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Tajanique Williams
Mrs. DeBock
English IV Honors
18 February 2016
Essential Question: What are the effects of autism in autistics everyday life and the people
around them?
Working Thesis: Autism has many negative and positive effects on the autistic and their
Refined Thesis: Although autistic individuals have great minds in their own creative ways,
autism should be carefully treated according to the severity to secure their futures.
Ballaro, Beverly, and Ann Griswold. "Autism: An Overview" Great Neck
Publishing, 4 Apr. 2011. Web. 11 Feb. 2016.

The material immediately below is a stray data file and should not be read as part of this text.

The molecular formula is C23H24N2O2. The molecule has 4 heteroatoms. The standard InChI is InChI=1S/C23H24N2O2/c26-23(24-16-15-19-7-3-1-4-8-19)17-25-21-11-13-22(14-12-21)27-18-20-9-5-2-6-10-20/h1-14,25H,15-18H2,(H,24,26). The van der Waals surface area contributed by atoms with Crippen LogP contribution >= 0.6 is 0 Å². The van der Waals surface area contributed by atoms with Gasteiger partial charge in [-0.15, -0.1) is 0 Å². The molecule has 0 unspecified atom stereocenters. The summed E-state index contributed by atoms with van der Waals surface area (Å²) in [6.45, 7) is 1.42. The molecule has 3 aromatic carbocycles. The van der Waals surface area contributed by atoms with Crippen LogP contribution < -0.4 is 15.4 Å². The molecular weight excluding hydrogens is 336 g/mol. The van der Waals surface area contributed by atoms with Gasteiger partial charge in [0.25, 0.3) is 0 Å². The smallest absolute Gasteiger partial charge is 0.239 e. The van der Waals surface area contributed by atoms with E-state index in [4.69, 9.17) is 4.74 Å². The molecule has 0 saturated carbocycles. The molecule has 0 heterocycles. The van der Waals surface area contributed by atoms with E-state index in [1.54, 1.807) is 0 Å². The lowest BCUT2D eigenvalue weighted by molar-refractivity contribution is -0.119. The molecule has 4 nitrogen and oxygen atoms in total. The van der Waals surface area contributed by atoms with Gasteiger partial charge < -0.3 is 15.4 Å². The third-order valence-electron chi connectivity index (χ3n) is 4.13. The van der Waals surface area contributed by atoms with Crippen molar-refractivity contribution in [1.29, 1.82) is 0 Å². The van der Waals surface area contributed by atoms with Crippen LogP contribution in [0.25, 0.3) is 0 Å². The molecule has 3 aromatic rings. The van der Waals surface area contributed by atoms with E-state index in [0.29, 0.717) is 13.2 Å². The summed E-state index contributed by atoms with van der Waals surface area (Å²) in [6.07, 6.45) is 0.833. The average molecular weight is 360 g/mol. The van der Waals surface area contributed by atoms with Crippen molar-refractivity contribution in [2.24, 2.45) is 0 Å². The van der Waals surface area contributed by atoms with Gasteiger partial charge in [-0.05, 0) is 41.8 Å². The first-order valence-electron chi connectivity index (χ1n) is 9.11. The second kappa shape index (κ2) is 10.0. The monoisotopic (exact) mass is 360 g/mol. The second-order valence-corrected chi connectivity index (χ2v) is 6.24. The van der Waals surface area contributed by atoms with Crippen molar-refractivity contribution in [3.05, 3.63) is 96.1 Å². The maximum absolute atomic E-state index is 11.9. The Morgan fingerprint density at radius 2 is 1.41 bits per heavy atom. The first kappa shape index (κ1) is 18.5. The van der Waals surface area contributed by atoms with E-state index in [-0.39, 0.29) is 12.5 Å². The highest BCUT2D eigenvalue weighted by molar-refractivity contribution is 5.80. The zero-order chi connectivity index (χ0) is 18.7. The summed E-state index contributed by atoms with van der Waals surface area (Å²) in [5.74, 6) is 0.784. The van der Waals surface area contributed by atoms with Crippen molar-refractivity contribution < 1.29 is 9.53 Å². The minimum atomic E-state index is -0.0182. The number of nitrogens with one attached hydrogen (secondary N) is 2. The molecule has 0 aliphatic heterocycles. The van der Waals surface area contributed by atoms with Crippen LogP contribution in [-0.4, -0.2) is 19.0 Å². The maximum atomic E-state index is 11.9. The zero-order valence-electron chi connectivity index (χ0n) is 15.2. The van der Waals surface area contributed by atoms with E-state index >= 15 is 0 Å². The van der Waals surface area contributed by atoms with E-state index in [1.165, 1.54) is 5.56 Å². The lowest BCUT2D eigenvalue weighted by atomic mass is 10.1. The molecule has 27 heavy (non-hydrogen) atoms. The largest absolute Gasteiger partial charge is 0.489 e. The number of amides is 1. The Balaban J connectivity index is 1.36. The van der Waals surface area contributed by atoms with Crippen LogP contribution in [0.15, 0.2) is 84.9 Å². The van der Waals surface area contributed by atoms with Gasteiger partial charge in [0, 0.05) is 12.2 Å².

The article Autism: An Overview tells information about autism, a complex
neurodevelopmental syndrome that affects normal social interaction and communication skills.
Approximately within the last 10 years, about 1 in 150 children will be born with autism. Some
autistic individuals showcase a broad range of extraordinary abilities such as memorization,
mathematics or music. The article also tells of the history of autism. This syndrome was
identified by a child psychiatrist, Leo Kanner, in 1943. The word autism comes from the Greek
pronoun autos which means self thus defines that autistic people are absorbed in their own
worlds and are not connected to people and events that are around them. Lastly, the article
explains about autism today. Nowadays, autistic peoples families, the government and medical
researchers are raising awareness of autism to find the cure by making organizations and having

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Autism Speaks walks. I chose this article because it was very helpful of just summing up what